On the Web today, it's common to create images of text in order to control fonts and colors. Images are much bigger than text, and the perceived slowness of the Web can, in part, be attributed to this practice. Web pages also commonly contain large numbers of repeated presentational markup, which makes the pages unnecessarily large. CSS2 allows authors to express the same rich styles, but is compact and text-based. Pages that use CSS2 have been shown to be significantly smaller and to load much faster than comparable image-based pages.

CSS2 enables cross-media publishing

The W3C Recommendation for CSS2 comes at a time when the same Web content needs to be accessible and compelling on an increasingly broad range of devices, from smart televisions to cellular phones, and from in-car systems to distributed print bureaus. Content creators can no longer afford to have their work limited by fixed assumptions about the display. CSS2 provides solutions for cross-media publishing and graceful repurposing of information.

CSS2 provides built-in accessibility

A side effect of reliance on tables for layout and images of text for typography has been a reduction in accessibility of Web pages for people surfing with image downloads turned off and for visually impaired users browsing with screen readers. Moving toward CSS removes presentational clutter from documents, automatically increasing accessibility without compromising visual design, and removes the necessity for hard-to-maintain separate "text-only" pages.

"The advanced presentation capabilities offered by CSS2 provide page designers full creative control without sacrificing accessibility for Web users who have disabilities," said Judy Brewer, Director of W3C's Web Accessibility Initiative International Program Office. "In particular, CSS2 introduces improved user control for layout, cascade priorities, support for varied media types, and aural cascading style sheets to control voice inflection."

CSS2 aids internationalization

There is an increasing need for the effective presentation of Web pages in languages other than English, and for presentation of documents in multiple languages. Matters such as writing direction, font styles, and quoting conventions differ from one written language to another. CSS2 makes significant steps toward being able to display multilingual documents well.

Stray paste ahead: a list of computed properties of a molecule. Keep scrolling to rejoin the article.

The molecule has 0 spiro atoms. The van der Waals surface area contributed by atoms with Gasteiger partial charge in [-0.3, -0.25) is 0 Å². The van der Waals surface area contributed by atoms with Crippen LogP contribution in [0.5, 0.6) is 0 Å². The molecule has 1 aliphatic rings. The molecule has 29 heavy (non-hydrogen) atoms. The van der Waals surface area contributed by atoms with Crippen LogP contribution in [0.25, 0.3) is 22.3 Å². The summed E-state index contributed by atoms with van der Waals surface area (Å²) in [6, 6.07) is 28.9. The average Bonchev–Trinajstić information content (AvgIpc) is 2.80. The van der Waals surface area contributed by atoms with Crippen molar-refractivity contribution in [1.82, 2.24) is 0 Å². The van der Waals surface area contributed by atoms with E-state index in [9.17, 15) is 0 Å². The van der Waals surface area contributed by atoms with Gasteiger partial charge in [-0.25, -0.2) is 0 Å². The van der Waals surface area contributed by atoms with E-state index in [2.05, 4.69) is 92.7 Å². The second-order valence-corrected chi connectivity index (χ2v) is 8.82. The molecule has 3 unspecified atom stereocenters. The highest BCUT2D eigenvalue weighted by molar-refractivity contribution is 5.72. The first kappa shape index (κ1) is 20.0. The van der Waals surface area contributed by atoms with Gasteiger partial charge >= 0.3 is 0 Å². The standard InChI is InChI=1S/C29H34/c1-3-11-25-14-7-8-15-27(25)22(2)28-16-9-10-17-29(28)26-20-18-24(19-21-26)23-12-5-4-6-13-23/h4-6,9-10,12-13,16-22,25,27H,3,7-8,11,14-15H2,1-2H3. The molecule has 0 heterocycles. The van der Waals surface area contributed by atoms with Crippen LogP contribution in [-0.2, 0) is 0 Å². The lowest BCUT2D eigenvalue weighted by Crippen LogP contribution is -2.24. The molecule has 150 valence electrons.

CSS2 works well with XML

To date, CSS1 primarily has been applied to HTML documents, although it has also been used with content written in XML. CSS2 adds features specifically targeted at displaying XML documents since these have no built-in semantics or presentational features; style sheets are thus essential for the deployment of XML content.

Further information on CSS can be found at http://www.w3.org/Style/css.


About the World Wide Web Consortium [W3C]

The W3C was created to lead the Web to its full potential by developing common protocols that promote its evolution and ensure its interoperability. It is an international industry consortium jointly run by the MIT Laboratory for Computer Science (LCS) in the USA, the National Institute for Research in Computer Science and Control (INRIA) in France and Keio University in Japan. Services provided by the Consortium include: a repository of information about the World Wide Web for developers and users; reference code implementations to embody and promote standards; and various prototype and sample applications to demonstrate use of new technology. To date, more than 255 organizations are Members of the Consortium.

For more information about the World Wide Web Consortium, see http://www.w3.org/








$Date: 1998/05/12 22:18:54 $